Ancient Rome had an illustrious tradition of kinky emperors, some of whom just narcissistically railed out of control. Whimsy and revelry gone morbid.

Armed with a paranoid temperament, Caligula (37-41 AD) was widely reputed for his tyrranical cruelty, orgiastic extravagances and sexual perversities. Nero (54-68 AD), an early persecutor of Christians, was known for having captured worshippers burned in his garden at night for a source of light. Alleged to have calmly fiddled while Rome burned—a My Pet Goat moment—he also had his mother Agrippa summarily executed and stepbrother poisoned. Commodus (180-192 AD) who ruled with his father, Marcus Aurelius, held perverse sway over hundreds of concubines and terrorized Rome’s rich and famous with a murderous reign of death and torture. In the midst of his cruelties, Commodus would sing and dance, frolicking as the town buffoon on Rome’s streets. The notorious Caracalla (209-217 AD) ruthlessly murdered his brother and persecuted some 20,000 of his allies. Elagabalus (218-222 AD) married multiple times, even taking one of the sacred vestal virgins as one wife. He was rumored to have had homosexual liaisons with his courtiers and had his body hairs plucked to appear more feminine…even engaging in public crossdressing.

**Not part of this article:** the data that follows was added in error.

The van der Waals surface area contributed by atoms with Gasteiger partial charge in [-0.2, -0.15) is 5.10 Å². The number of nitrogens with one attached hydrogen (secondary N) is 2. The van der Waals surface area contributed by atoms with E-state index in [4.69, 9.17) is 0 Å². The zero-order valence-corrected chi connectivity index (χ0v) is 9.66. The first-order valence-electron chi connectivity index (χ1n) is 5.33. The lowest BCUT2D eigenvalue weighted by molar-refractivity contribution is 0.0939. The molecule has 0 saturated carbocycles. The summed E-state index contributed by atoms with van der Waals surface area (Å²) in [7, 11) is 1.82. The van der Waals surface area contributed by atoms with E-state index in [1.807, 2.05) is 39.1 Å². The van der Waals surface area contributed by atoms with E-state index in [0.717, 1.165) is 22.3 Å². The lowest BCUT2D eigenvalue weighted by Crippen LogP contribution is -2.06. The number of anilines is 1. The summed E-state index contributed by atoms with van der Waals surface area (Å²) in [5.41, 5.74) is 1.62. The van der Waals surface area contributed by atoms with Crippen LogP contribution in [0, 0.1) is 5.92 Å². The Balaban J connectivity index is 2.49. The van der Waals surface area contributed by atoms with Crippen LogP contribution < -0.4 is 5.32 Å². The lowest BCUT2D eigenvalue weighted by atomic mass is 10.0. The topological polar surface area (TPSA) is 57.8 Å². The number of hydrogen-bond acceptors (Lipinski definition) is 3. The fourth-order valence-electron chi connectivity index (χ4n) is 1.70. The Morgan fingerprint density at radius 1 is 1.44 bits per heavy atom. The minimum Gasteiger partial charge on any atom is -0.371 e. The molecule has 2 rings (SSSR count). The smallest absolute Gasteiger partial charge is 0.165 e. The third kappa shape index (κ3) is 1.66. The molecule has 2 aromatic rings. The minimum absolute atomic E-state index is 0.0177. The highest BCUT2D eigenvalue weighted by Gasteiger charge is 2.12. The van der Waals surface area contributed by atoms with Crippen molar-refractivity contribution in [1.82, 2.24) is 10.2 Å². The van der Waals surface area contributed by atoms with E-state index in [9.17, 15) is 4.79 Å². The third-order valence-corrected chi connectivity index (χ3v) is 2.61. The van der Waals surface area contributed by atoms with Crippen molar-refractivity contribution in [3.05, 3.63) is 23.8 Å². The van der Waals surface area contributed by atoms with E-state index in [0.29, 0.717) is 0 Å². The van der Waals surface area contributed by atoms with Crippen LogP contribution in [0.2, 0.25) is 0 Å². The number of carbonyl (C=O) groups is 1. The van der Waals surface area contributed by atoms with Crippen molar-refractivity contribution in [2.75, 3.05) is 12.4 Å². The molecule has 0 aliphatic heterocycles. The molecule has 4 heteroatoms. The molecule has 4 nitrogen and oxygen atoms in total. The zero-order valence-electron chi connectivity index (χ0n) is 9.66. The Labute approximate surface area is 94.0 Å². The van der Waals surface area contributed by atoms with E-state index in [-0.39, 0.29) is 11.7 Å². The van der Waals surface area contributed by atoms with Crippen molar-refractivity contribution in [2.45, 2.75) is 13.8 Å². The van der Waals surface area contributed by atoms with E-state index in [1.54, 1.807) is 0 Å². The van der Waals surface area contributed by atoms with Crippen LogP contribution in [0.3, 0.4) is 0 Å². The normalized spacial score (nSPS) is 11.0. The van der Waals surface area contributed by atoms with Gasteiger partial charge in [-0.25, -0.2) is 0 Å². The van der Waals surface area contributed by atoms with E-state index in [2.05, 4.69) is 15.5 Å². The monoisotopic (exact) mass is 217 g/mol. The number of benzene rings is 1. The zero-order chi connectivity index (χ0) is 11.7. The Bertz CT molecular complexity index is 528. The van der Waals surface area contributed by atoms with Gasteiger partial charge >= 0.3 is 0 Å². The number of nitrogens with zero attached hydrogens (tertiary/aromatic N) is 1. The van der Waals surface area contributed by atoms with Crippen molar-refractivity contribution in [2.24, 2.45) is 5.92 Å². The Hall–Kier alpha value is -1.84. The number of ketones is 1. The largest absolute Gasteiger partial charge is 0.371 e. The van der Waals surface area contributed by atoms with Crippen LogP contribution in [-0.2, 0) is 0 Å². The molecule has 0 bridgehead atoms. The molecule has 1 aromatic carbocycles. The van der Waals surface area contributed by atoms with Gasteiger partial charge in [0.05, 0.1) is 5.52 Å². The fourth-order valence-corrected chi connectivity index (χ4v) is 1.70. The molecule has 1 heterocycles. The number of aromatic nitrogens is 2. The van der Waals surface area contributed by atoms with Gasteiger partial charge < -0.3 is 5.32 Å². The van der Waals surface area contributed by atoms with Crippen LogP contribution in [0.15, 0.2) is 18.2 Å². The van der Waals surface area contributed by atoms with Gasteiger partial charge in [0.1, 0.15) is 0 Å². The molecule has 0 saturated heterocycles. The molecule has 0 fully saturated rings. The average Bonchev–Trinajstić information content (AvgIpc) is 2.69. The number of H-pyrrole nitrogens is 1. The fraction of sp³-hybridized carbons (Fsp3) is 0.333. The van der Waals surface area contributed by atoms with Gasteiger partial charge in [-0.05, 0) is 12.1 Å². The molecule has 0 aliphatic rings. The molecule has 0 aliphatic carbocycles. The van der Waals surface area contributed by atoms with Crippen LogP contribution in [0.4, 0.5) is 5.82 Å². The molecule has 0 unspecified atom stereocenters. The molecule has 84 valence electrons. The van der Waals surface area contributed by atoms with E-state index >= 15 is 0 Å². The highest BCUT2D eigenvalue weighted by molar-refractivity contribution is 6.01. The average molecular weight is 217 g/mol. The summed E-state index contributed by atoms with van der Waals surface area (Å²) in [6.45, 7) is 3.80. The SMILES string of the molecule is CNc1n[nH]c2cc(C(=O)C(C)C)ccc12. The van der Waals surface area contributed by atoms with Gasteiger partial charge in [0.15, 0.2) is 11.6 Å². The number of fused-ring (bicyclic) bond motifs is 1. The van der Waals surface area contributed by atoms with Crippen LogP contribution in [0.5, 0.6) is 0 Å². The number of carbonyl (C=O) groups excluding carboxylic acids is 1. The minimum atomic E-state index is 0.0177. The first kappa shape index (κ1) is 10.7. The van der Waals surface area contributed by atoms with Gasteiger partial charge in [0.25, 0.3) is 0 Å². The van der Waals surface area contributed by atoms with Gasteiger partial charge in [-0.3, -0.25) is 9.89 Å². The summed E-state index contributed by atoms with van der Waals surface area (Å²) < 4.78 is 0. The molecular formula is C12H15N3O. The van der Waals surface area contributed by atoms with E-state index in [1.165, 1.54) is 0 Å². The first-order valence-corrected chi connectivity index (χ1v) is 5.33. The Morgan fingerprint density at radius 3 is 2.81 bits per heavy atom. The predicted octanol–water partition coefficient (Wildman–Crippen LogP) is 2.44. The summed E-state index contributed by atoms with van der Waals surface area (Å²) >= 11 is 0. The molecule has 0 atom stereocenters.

Enter on stage Silvio Berlusconi, the current prime minister. Facing trials on a number of scandals, his private life has become curiously linked with the phrase bunga bunga. The term is now so well embedded in the Italian language that “bunga bunga city” refers to Sig. Berlusconi’s world.

Hordes of linguists and journalists have puzzled over the origins of these words which emerged last year, when a teen Moroccan belly dancer said she had attended bunga bunga parties with other women at Sig. Berlusconi’s villa in Milano.